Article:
Farming should be safe, but in Nigeria it can be deadly.
Thousands of Nigerian farmers are murdered each year, according to human-right groups such as Amnesty International-and all we want to do is protect our land so that we can grow the crops our families need and our country requires.
As a rice farmer in Nigeria, I’ve seen this problem up close-and I’m trying to solve it with technology.
That won’t be easy: At the heart of the problem is a vexing conflict over resources, as nomads from the north increasingly move south into Nigeria’s fertile Middle Belt, creating tension between the farmers who grow grain, fruit and vegetables there with the herdsman in search of grazing land for their cattle.
The Middle Belt is home to some of the richest farmland in Africa, but we fail to realize its full potential for dozens of reasons, including an inadequate infrastructure, a lack of investment, and systems of production that have yet to enter the 21st century.
Worst of all, however, is the violence that comes when an irresistible force meets an immovable object.
The irresistible force is made up of Fulani herders. Each winter, during the dry season, they leave the Sahel region of Africa in search of new grazing pastures. They bring their cattle into Nigeria’s agricultural zones. That’s where they meet the immovable object of Nigerian farmers.
Clashes are inevitable.
Many people outside of Nigeria interpret the broader conflict as primarily religious. The Fulani are Muslim and most of the farmers in this part of Nigeria are Christian. While it’s true that the fighting can take on religious dimensions-we’ve witnessed radical Islamic groups such as Boko Haram terrorizing Christians-it really comes down to a quarrel over access to the limited resource of land.
Climate change has made the tensions even worse. Because the grasslands of the Sahel are turning more arid, the Fulani are driving their cattle further south and staying longer than they once did.
And the deepest cause of all may be poverty, which people in the developed world often fail to understand. They wonder why anybody would battle to the death over access to fish ponds, which is a routine occurrence in the struggles between farmers and herders. The truth is that the rich don’t want to die-but the poor have nothing to live for, and they’re more willing to risk or even lose their lives.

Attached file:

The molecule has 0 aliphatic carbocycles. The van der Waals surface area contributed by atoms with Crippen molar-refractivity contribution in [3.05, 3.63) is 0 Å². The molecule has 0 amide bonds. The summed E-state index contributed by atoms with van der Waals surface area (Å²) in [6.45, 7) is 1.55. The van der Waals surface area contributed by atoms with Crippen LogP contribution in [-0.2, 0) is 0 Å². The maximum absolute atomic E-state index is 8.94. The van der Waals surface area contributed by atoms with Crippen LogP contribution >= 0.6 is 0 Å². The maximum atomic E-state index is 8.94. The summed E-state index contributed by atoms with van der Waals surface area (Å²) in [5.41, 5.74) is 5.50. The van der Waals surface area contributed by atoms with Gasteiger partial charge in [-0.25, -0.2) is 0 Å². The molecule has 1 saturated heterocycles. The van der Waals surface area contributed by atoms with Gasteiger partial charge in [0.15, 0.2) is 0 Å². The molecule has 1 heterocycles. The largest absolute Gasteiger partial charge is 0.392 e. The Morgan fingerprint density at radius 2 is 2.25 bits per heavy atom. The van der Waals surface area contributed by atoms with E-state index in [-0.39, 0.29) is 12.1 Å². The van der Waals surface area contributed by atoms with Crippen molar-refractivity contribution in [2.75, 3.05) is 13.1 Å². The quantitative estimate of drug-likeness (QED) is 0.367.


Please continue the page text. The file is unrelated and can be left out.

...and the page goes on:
Whatever the sources of the mayhem, Nigerians must find creative ways to stop it. We can’t achieve genuine food security unless we reduce the violence.
That’s why I worked with a partner to create and launched last year, Resolute 4.0, a think tank and now, a mobile-phone app that aims to keep farmers safe. Resolute 4.0 means conflict resolution using tools associated with the digital revolution, often described as the fourth revolution of the industrial era, following the revolutions of steam, electricity, and electronics. The focus of Resolute 4.0 is to collect data and use that information to conjure up possible data-based solutions to specific issues.
Today, the app’s main feature is a panic button. When farmers feel threatened, they push it. This alerts the local police and military, who can jump into action. It urges hospitals to prepare for casualties.
The app also creates an archived record of incidents, which will help the security forces gain a better understanding of the dynamics of the conflict. This will support making better data-based decisions like where to locate checkpoints, where are the main ‘conflict corridors’, to the number of men to deploy.
In time, the app will morph into a rural farmer economic development tool. With data on everything from maps of farms to grazing routes, we’ll build a body of information that will help us shift from a period of conflict to a period of conflict resolution. For instance, making it easier for farmers to secure insurance policies. They’re a standard feature of agriculture in the developing world, but rare in Nigeria-and to become better farmers, we need a robust market for insurance.
As we’ve released Resolute 4.0, we’ve hardly wiped out the violence-but I’m convinced that we’ve saved lives.
The next step is to put the app into as many hands as possible.
Farming everywhere involves risks, from the uncertainties of the weather to the menace of weeds and pests. But you shouldn’t have to risk your life to grow crops. With the smart application of new technologies, we may make farming a little bit safer and food security a realistic goal.